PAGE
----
In 2002, we embarked on an ambitious project to capture and radio-collar 600 male deer over 3 years. It was unknown whether we could reach this lofty goal, but as Thomas Miller said “confidence is a battle half won before you commence it.”
After 3 years, we captured 543 bucks, not 600. But confidence is also the companion of success (Unknown Author), and we were indeed successful!
Most of those bucks (454, to be exact) were less than 1 year old when captured in winter, so we expected many of them to disperse in the summer and fall.
Dispersal is a one-time movement from a natal (where born) home range to a different adult home range. For our research (and most studies), we say an animal disperses if there is no overlap between natal and adult home ranges. Here is an example of a deer that dispersed. This deer was born on the south slope of Blue Mountain near Carlisle, PA and dispersed to the northwest near the Juniata River.
Migration, on the other hand, is a movement that is repeated over time. Deer in more northern latitudes will migrate to wintering yards and then return to their summer range. There is no overlap between their summer and winter range. In the West, deer will migrate to lower elevations in winter and return to higher elevations in summer.
So what does male dispersal look like in Pennsylvania?
It turns out that about 75% of male deer disperse as 1-year-olds. In 2002, half the dispersal occurred in spring (May-June) and the rest occurred in early autumn (September-October).
The average dispersal distance is about 5 miles. But there was one ambitious yearling that dispersed 25 miles.
What did we learn from these 340 road trips? That dispersal in males is a fast and furious process. Half the males disperse in <12 hours and almost all of them take <24 hours to reach their new home.
And they seemed to know where they were going. We had GPS collars on 9 males that dispersed and obtained locations every 2.5 hours. On a scale of 0 (random movement) to 10 (straight line), these males score an 8.1.
In fact given the speed at which they disperse, we were lucky to get 3 locations on one of these males when they were traveling between their natal and new adult home ranges. When males disperse they do it quickly and in a straight line.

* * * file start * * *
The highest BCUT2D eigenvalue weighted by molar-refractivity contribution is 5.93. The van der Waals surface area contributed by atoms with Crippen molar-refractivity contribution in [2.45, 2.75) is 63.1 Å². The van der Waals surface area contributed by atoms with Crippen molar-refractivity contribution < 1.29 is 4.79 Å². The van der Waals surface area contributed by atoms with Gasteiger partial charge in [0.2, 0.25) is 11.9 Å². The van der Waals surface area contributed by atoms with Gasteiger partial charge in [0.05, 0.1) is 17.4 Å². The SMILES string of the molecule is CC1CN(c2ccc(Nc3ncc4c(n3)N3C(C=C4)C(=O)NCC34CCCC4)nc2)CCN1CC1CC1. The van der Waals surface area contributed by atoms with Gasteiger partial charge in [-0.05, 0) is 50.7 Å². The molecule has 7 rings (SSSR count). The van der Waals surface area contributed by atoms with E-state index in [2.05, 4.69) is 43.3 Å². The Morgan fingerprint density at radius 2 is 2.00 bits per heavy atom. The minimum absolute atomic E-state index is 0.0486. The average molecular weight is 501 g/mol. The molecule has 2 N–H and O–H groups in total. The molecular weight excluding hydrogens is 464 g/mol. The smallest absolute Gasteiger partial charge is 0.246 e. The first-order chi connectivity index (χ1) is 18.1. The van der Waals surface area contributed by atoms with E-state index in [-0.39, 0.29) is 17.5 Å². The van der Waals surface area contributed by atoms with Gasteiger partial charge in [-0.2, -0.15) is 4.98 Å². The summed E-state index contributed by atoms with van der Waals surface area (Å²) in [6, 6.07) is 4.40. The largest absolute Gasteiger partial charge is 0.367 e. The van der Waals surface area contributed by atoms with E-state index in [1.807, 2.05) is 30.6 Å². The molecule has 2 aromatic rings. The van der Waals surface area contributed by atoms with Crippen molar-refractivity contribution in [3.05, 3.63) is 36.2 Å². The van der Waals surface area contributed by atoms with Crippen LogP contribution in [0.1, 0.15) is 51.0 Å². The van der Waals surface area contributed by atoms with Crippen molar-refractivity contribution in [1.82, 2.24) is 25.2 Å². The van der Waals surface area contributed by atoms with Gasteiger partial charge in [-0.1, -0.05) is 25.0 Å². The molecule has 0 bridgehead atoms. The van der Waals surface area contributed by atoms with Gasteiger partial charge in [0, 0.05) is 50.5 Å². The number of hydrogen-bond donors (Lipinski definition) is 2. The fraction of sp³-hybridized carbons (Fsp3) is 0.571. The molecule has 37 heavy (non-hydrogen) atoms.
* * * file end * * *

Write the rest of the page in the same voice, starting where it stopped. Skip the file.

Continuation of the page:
Ok, so they go fast and in a straight line. How do they know where they are going? Are there sign posts? Maps? GoogleEarth? Deer only use the Earth part of GoogleEarth. Landscape features affect what direction and how far deer disperse. In the Ridge and Valley region of central Pennsylvania, deer are more likely to disperse parallel to the ridges.
Roads and rivers often define our travel directions and they in some respect do the same for deer. These hard lines will shortstop deer dispersal. A deer is more likely to disperse away from a road and more likely to stop his dispersal movement before crossing a road. And it’s not just interstate highways but any state route (two-lane road) is big enough to trigger this stop. The image below is for Armstrong County. Four different deer illustrate this perfectly dispersing away from roads and stopping on the near side of the next road.
Cool stuff! But does this have any significance to those outside the world of wildlife biology? You bet it does.
For the hunter that sees a button buck on his property in early May, there is a 75% chance he’ll be gone by the archery season. In contrast, if you see him with his first set of antlers in the archery season, there is a 75% chance he came from somewhere else. You can’t stop their movement which means you can’t stockpile button bucks on your property.
Think “genetics” of “big bucks” are limited to where those big bucks are seen. Think again. Seventy-five percent of their boys hit the road every year and they know where they are going.
Previous post on this topic: Oh The Places to Go!
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